Monday 20 May 2019 18:33, UK
One evening in late 2018, Italian agent Federico Pastorello stared at the unknown number lighting up his phone and debated whether he should answer.
He made the right decision and soon he was chatting to Romelu Lukaku. The Belgian striker, having decided to leave his then representative Mino Raiola, had decided Pastorello was the man to trust with his career plan.
Lukaku had done his homework. He spoke to Pastorello clients Patrice Evra and Kevin Prince-Boateng, receiving a glowing recommendation from both.
As Pastorello speaks to Sky Sports News from a central London hotel, he offers insights into why he believes Manchester United will have no trouble attracting top players this summer, explains why the Premier League has got it right in their approach to agents and offers a glimpse into what it takes to run a football agency in 2019.
"We (agents) are not the main actor in this movie. The players are the stars. The clubs are the producers of the movie," he told us.
"It is also correct that we cannot be earning more than the player and this does happen in football.
"The Premier League adapted the best system because every person involved in the deal knows how much is earned and that transparency will help the system to improve.
"I know we don't have a very good reputation because unfortunately not all the agents are professional or honest. There are many people trying to get involved to make big money and earn their life in two or three years."
Pastorello, son of a former football club owner, began his career at the age of 22 but the job spec has been drastically altered from the days of overseeing a straightforward move from club to club.
"Everything changed with the Bosman and the players have much more power," he added. "Our position took a lot of power and we were representing the player interest and the club was more afraid."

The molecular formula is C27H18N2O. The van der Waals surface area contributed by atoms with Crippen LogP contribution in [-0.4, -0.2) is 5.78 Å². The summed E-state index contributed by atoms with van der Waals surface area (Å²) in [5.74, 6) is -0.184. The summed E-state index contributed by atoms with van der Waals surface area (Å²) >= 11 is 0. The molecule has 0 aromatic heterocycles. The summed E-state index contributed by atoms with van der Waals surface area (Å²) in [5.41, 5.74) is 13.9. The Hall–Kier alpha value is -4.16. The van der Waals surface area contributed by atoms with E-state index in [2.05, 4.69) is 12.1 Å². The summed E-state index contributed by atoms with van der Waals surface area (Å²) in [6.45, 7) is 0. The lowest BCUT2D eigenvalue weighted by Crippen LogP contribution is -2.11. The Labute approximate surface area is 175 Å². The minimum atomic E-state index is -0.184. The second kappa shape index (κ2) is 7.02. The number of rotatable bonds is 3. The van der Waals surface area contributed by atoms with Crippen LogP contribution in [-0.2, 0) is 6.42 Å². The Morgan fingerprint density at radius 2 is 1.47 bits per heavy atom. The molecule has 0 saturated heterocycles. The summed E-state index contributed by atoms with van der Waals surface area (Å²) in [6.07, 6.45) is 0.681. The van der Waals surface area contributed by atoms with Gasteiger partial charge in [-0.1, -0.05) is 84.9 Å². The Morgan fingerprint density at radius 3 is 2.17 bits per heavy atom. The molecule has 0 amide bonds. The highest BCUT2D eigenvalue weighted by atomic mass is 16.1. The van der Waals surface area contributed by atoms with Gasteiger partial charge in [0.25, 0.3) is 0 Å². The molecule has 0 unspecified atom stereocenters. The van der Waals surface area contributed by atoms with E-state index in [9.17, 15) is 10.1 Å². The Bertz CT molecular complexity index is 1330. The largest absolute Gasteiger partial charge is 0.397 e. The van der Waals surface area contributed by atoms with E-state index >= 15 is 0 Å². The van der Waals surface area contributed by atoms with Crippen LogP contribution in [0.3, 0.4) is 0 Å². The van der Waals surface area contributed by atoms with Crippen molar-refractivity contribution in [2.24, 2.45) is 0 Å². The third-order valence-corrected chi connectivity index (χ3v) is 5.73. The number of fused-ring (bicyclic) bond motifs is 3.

His company, P&P Sport Management, operates from two offices in London and Monaco with eight staff and many other contributors.
"Today I manage my company almost like a football club. We have many staff in the scouting, a director of football who collects information from clubs and what they need to buy and sell. We have a PR person who takes care of press releases and interviews because the player is not like a player but more of a showman.
"After the game, there is massive work to do in terms of merchandising, events and media. The players are really like small companies.
"I spend more time in airports and planes than at home! The phone, email and WhatsApp is important but I love direct contact. I like to meet the players, managers, chairmen and directors of football."
Pastorello is well placed to offer an insight into the current market. Last month he told Sky Sports News that the future of Lukaku is "very open" with talks planned between the striker and United.
He is predicting only good things for Ole Gunnar Solskjaer in United's recruitment drive despite the failure to qualify for the Champions League.
"I think Manchester United will have a lot of success in the summer bringing in players.
"There will be a lot of work for Mr Woodward but they will be able to convince the top players to come because the brand is amazing, one of the best in the world."
He expects United to be among the busiest for both incomings and outgoings but it's another of the European heavyweight clubs being tipped to make an impact in the window.
"One of the top movers, in my opinion, will be Real Madrid. For two summers they did not spend much but they have called back Zidane and there will be a big revolution. The team needs to be younger so there will be a domino effect from that. I expect a very interesting market."
Is it a market that will eventually tame the high fees paid for players? Neymar set the bar when joining PSG for around £200m.
"The Neymar case is one I understand more because he is like a cash machine with image rights and sponsors. I was more shocked about the fee paid for Dembele. This shocked me more than Neymar. Chelsea paid 80 million for a goalkeeper who was at Bilbao and not at Madrid!
"I think this is the trend for the next four or five years. After that, if you ask me if it will keep going, I have my personal doubts but there has to be a limit to everything. It's like the stock exchange, like a wave going up and down.
With that, it's time to get back to work. The producers are on the phone ahead of a potential summer blockbuster, looking for the next A-lister...a striker who can get them 20 goals a season.